Edgar Award Finalist: The “exciting” true story of the abduction of biathlete Kari Swenson and the five-month manhunt to bring her tormentors to justice (The New York Times Book Review).
Former rodeo cowboy Johnny France had been sheriff of Madison County, Montana, for three years when Kari Swenson, a Bozeman resident training for the World Biathlon Championship, went missing near Big Sky Resort in July 1984. Her friends feared that Kari had been attacked by a grizzly bear, but the truth was far scarier: She’d been kidnapped at gunpoint by father-and-son survivalists Don and Dan Nichols. The pair had been living in the wilderness off and on for years and hoped to make Kari a “mountain woman” and Dan’s bride. But the plan went horribly wrong from the start, and after a deadly firefight with rescuers, the kidnappers vanished into the rugged terrain of the Spanish Peaks.
As Montana’s summer froze into brutal winter blizzards, SWAT teams, forest rangers, and antiterrorist units searched the backcountry but sighted the mountain men only once. Then came the call about a strange campfire on a slope above the Madison River. Sheriff France decided to go into the forest to face the fugitives—alone. The resulting showdown made him “perhaps the most famous Western sheriff since Wyatt Earp . . . a modern legend” (Chicago Tribune).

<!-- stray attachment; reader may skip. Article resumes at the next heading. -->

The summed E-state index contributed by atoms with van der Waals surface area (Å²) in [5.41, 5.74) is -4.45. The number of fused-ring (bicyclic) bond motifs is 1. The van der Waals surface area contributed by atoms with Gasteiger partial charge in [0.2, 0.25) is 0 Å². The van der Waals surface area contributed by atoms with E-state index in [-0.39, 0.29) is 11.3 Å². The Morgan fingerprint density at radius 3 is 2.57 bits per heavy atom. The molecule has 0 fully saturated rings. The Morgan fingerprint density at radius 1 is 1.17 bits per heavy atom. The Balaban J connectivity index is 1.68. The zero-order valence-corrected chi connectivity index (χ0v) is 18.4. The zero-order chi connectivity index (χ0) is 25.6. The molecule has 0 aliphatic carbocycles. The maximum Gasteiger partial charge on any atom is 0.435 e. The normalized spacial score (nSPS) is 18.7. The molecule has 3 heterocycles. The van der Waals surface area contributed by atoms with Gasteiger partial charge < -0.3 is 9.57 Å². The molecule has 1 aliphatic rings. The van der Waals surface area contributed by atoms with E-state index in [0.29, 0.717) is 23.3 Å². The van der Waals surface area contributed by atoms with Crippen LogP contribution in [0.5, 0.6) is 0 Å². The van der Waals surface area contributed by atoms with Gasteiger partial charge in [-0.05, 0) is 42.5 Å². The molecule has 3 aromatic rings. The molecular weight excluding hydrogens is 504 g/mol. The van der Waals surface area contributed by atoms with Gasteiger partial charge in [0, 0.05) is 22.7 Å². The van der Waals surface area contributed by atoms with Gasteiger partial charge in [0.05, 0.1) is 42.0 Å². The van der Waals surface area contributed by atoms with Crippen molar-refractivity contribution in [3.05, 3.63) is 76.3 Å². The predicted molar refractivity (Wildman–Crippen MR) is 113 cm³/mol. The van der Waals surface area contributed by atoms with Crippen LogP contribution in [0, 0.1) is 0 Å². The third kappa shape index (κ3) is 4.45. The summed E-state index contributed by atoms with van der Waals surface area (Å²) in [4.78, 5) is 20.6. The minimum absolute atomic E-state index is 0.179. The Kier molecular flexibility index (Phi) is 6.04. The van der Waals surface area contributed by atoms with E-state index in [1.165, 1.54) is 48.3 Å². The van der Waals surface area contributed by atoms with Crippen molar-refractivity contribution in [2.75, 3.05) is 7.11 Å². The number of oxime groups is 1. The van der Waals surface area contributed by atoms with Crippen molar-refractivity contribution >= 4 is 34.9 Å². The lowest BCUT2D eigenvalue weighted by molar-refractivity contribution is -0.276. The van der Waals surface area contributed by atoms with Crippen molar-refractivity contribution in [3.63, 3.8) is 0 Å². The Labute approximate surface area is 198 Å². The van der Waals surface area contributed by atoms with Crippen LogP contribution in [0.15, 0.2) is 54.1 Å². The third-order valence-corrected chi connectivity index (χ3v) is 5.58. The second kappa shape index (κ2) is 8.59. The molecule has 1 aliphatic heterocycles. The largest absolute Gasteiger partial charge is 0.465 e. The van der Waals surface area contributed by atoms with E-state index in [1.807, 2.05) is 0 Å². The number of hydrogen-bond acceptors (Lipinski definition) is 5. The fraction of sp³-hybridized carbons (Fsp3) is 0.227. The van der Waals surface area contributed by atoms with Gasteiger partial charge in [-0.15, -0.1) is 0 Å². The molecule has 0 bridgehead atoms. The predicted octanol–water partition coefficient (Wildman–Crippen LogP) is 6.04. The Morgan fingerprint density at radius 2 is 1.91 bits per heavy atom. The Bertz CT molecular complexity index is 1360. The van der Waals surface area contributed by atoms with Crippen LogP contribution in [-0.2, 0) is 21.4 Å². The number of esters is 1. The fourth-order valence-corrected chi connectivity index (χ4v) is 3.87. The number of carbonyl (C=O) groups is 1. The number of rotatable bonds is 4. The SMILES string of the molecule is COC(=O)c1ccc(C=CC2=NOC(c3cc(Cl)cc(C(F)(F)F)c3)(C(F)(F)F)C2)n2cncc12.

Incident at Big Sky is an “amazing . . . exciting retelling of a modern crime” that made headlines around the world (The New York Times Book Review). In a voice as distinctive and compelling as the Montana landscape, France takes readers on a high-stakes adventure so bizarre and unforgettable it could only be true.
Great story and Montana grit in full view
Don’t miss this thrilling book
Too many “true stories” read like history books, filled with important facts and dates. This book will keep you up past midnight, racing through page after page, because the character and determination of this small-town sheriff wills you to see him succeed in getting justice for a kidnapping and callous murder. If this were a movie, we’d be rolling our eyes at the location of the final showdown between the lawman and the killer, but this was reality, perhaps graced by a touch of karma.
Incident at Big Sky
This book was excellent, so well researched. It was never boring and you won't be able to put it down for the last 100 pages. Great read. Thanks.